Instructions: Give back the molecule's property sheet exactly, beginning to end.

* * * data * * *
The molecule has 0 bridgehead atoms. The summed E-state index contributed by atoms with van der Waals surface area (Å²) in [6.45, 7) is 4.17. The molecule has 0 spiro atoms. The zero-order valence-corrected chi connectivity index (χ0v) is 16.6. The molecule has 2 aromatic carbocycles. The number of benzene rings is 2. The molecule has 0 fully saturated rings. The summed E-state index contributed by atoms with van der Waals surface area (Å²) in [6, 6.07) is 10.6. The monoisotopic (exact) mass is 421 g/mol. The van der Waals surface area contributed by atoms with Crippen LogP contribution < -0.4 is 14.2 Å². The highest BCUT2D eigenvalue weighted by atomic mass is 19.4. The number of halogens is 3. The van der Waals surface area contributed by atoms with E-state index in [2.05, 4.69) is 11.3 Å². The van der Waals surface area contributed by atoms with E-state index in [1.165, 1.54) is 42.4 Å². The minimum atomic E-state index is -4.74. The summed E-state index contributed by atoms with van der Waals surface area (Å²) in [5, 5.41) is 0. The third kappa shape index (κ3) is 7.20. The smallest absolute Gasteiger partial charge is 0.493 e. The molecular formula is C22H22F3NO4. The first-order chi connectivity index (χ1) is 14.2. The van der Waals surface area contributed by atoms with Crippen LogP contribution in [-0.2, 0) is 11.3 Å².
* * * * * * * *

The molecule has 0 bridgehead atoms. The summed E-state index contributed by atoms with van der Waals surface area (Å²) in [6.45, 7) is 4.17. The molecule has 0 spiro atoms. The zero-order valence-corrected chi connectivity index (χ0v) is 16.6. The molecule has 2 aromatic carbocycles. The number of benzene rings is 2. The molecule has 0 fully saturated rings. The summed E-state index contributed by atoms with van der Waals surface area (Å²) in [6, 6.07) is 10.6. The monoisotopic (exact) mass is 421 g/mol. The van der Waals surface area contributed by atoms with Crippen LogP contribution < -0.4 is 14.2 Å². The highest BCUT2D eigenvalue weighted by atomic mass is 19.4. The number of halogens is 3. The van der Waals surface area contributed by atoms with E-state index in [2.05, 4.69) is 11.3 Å². The van der Waals surface area contributed by atoms with E-state index in [1.165, 1.54) is 42.4 Å². The minimum atomic E-state index is -4.74. The summed E-state index contributed by atoms with van der Waals surface area (Å²) in [5, 5.41) is 0. The third kappa shape index (κ3) is 7.20. The smallest absolute Gasteiger partial charge is 0.493 e. The molecular formula is C22H22F3NO4. The first-order chi connectivity index (χ1) is 14.2. The van der Waals surface area contributed by atoms with Crippen LogP contribution in [-0.2, 0) is 11.3 Å².